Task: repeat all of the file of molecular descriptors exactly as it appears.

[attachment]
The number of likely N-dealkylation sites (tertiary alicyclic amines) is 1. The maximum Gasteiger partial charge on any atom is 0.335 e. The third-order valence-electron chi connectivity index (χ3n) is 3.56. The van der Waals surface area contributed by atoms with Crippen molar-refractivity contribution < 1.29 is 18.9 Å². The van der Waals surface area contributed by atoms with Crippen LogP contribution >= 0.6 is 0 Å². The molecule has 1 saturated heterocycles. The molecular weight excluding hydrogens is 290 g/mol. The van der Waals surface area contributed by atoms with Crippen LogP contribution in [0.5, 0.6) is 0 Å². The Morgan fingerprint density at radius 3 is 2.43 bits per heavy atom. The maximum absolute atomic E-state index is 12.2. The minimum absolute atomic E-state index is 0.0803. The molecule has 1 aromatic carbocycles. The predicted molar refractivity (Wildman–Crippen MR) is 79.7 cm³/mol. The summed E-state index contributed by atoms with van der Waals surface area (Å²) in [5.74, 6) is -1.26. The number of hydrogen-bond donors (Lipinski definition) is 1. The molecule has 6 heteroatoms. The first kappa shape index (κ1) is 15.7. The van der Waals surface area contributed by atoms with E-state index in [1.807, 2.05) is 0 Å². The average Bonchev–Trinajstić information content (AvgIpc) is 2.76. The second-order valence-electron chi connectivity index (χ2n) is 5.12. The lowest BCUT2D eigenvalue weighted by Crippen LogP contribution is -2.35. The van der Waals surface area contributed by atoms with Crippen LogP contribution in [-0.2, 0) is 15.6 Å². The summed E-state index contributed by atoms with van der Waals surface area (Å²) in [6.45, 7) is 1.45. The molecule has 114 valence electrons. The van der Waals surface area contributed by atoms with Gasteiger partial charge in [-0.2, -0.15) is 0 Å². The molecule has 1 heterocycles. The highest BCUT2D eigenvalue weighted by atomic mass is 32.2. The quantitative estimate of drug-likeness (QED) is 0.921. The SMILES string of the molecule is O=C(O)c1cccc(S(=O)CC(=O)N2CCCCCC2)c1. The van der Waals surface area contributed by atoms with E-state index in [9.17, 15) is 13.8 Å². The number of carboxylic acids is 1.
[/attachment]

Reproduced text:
The number of likely N-dealkylation sites (tertiary alicyclic amines) is 1. The maximum Gasteiger partial charge on any atom is 0.335 e. The third-order valence-electron chi connectivity index (χ3n) is 3.56. The van der Waals surface area contributed by atoms with Crippen molar-refractivity contribution < 1.29 is 18.9 Å². The van der Waals surface area contributed by atoms with Crippen LogP contribution >= 0.6 is 0 Å². The molecule has 1 saturated heterocycles. The molecular weight excluding hydrogens is 290 g/mol. The van der Waals surface area contributed by atoms with Crippen LogP contribution in [0.5, 0.6) is 0 Å². The Morgan fingerprint density at radius 3 is 2.43 bits per heavy atom. The maximum absolute atomic E-state index is 12.2. The minimum absolute atomic E-state index is 0.0803. The molecule has 1 aromatic carbocycles. The predicted molar refractivity (Wildman–Crippen MR) is 79.7 cm³/mol. The summed E-state index contributed by atoms with van der Waals surface area (Å²) in [5.74, 6) is -1.26. The number of hydrogen-bond donors (Lipinski definition) is 1. The molecule has 6 heteroatoms. The first kappa shape index (κ1) is 15.7. The van der Waals surface area contributed by atoms with E-state index in [1.807, 2.05) is 0 Å². The average Bonchev–Trinajstić information content (AvgIpc) is 2.76. The second-order valence-electron chi connectivity index (χ2n) is 5.12. The lowest BCUT2D eigenvalue weighted by Crippen LogP contribution is -2.35. The van der Waals surface area contributed by atoms with Crippen LogP contribution in [-0.2, 0) is 15.6 Å². The summed E-state index contributed by atoms with van der Waals surface area (Å²) in [6.45, 7) is 1.45. The molecule has 114 valence electrons. The van der Waals surface area contributed by atoms with Gasteiger partial charge in [-0.2, -0.15) is 0 Å². The molecule has 1 heterocycles. The highest BCUT2D eigenvalue weighted by atomic mass is 32.2. The quantitative estimate of drug-likeness (QED) is 0.921. The SMILES string of the molecule is O=C(O)c1cccc(S(=O)CC(=O)N2CCCCCC2)c1. The van der Waals surface area contributed by atoms with E-state index in [9.17, 15) is 13.8 Å². The number of carboxylic acids is 1.